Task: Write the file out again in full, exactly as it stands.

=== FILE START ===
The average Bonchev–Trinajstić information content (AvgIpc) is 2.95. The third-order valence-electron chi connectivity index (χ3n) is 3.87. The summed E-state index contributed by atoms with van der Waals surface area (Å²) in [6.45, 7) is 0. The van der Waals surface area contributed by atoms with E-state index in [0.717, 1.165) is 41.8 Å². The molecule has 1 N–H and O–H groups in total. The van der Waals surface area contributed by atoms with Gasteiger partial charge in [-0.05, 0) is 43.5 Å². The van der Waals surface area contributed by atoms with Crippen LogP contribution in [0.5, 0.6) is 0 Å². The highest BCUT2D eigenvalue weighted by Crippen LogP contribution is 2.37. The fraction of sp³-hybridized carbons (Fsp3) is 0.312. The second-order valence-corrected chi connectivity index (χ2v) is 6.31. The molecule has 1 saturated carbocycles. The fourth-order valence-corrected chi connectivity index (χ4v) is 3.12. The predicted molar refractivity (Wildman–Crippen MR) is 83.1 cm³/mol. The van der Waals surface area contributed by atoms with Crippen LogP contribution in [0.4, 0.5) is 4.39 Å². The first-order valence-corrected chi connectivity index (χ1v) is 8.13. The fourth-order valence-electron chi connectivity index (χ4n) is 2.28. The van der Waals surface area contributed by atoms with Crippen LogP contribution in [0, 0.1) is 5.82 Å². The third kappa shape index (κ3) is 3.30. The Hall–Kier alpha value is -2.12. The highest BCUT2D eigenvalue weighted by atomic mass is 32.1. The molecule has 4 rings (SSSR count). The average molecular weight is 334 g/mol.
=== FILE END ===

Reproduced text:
The average Bonchev–Trinajstić information content (AvgIpc) is 2.95. The third-order valence-electron chi connectivity index (χ3n) is 3.87. The summed E-state index contributed by atoms with van der Waals surface area (Å²) in [6.45, 7) is 0. The van der Waals surface area contributed by atoms with E-state index in [0.717, 1.165) is 41.8 Å². The molecule has 1 N–H and O–H groups in total. The van der Waals surface area contributed by atoms with Gasteiger partial charge in [-0.05, 0) is 43.5 Å². The van der Waals surface area contributed by atoms with Crippen LogP contribution in [0.5, 0.6) is 0 Å². The highest BCUT2D eigenvalue weighted by Crippen LogP contribution is 2.37. The fraction of sp³-hybridized carbons (Fsp3) is 0.312. The second-order valence-corrected chi connectivity index (χ2v) is 6.31. The molecule has 1 saturated carbocycles. The fourth-order valence-corrected chi connectivity index (χ4v) is 3.12. The predicted molar refractivity (Wildman–Crippen MR) is 83.1 cm³/mol. The van der Waals surface area contributed by atoms with Crippen LogP contribution in [0.4, 0.5) is 4.39 Å². The first-order valence-corrected chi connectivity index (χ1v) is 8.13. The fourth-order valence-electron chi connectivity index (χ4n) is 2.28. The van der Waals surface area contributed by atoms with Crippen LogP contribution in [0, 0.1) is 5.82 Å². The third kappa shape index (κ3) is 3.30. The Hall–Kier alpha value is -2.12. The highest BCUT2D eigenvalue weighted by atomic mass is 32.1. The molecule has 4 rings (SSSR count). The average molecular weight is 334 g/mol.